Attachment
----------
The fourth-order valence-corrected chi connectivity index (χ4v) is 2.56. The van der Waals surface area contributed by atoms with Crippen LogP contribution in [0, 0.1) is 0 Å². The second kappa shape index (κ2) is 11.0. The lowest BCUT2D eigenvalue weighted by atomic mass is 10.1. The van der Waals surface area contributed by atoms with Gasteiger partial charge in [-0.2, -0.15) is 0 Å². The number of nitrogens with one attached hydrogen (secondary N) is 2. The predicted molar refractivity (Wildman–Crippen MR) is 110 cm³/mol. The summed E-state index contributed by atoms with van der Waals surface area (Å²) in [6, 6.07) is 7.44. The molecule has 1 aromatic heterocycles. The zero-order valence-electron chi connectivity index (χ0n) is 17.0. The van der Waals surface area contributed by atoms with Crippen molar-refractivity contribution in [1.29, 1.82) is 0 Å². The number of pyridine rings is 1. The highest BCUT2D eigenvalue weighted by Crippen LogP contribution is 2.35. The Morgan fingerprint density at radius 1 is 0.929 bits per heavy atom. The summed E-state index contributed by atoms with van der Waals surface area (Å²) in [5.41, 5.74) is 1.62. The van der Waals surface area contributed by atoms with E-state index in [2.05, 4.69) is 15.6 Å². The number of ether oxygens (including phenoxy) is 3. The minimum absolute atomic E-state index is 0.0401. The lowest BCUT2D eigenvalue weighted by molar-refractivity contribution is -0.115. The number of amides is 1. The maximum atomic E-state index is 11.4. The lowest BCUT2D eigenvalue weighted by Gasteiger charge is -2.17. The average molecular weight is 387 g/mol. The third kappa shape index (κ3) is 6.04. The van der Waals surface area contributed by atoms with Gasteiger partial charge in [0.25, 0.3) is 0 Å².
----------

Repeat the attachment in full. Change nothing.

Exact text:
The fourth-order valence-corrected chi connectivity index (χ4v) is 2.56. The van der Waals surface area contributed by atoms with Crippen LogP contribution in [0, 0.1) is 0 Å². The second kappa shape index (κ2) is 11.0. The lowest BCUT2D eigenvalue weighted by atomic mass is 10.1. The van der Waals surface area contributed by atoms with Gasteiger partial charge in [-0.2, -0.15) is 0 Å². The number of nitrogens with one attached hydrogen (secondary N) is 2. The predicted molar refractivity (Wildman–Crippen MR) is 110 cm³/mol. The summed E-state index contributed by atoms with van der Waals surface area (Å²) in [6, 6.07) is 7.44. The molecule has 1 aromatic heterocycles. The zero-order valence-electron chi connectivity index (χ0n) is 17.0. The van der Waals surface area contributed by atoms with Crippen molar-refractivity contribution in [1.29, 1.82) is 0 Å². The number of pyridine rings is 1. The highest BCUT2D eigenvalue weighted by Crippen LogP contribution is 2.35. The Morgan fingerprint density at radius 1 is 0.929 bits per heavy atom. The summed E-state index contributed by atoms with van der Waals surface area (Å²) in [5.41, 5.74) is 1.62. The van der Waals surface area contributed by atoms with E-state index in [2.05, 4.69) is 15.6 Å². The number of ether oxygens (including phenoxy) is 3. The minimum absolute atomic E-state index is 0.0401. The lowest BCUT2D eigenvalue weighted by molar-refractivity contribution is -0.115. The number of amides is 1. The maximum atomic E-state index is 11.4. The lowest BCUT2D eigenvalue weighted by Gasteiger charge is -2.17. The average molecular weight is 387 g/mol. The third kappa shape index (κ3) is 6.04. The van der Waals surface area contributed by atoms with Gasteiger partial charge in [0.25, 0.3) is 0 Å².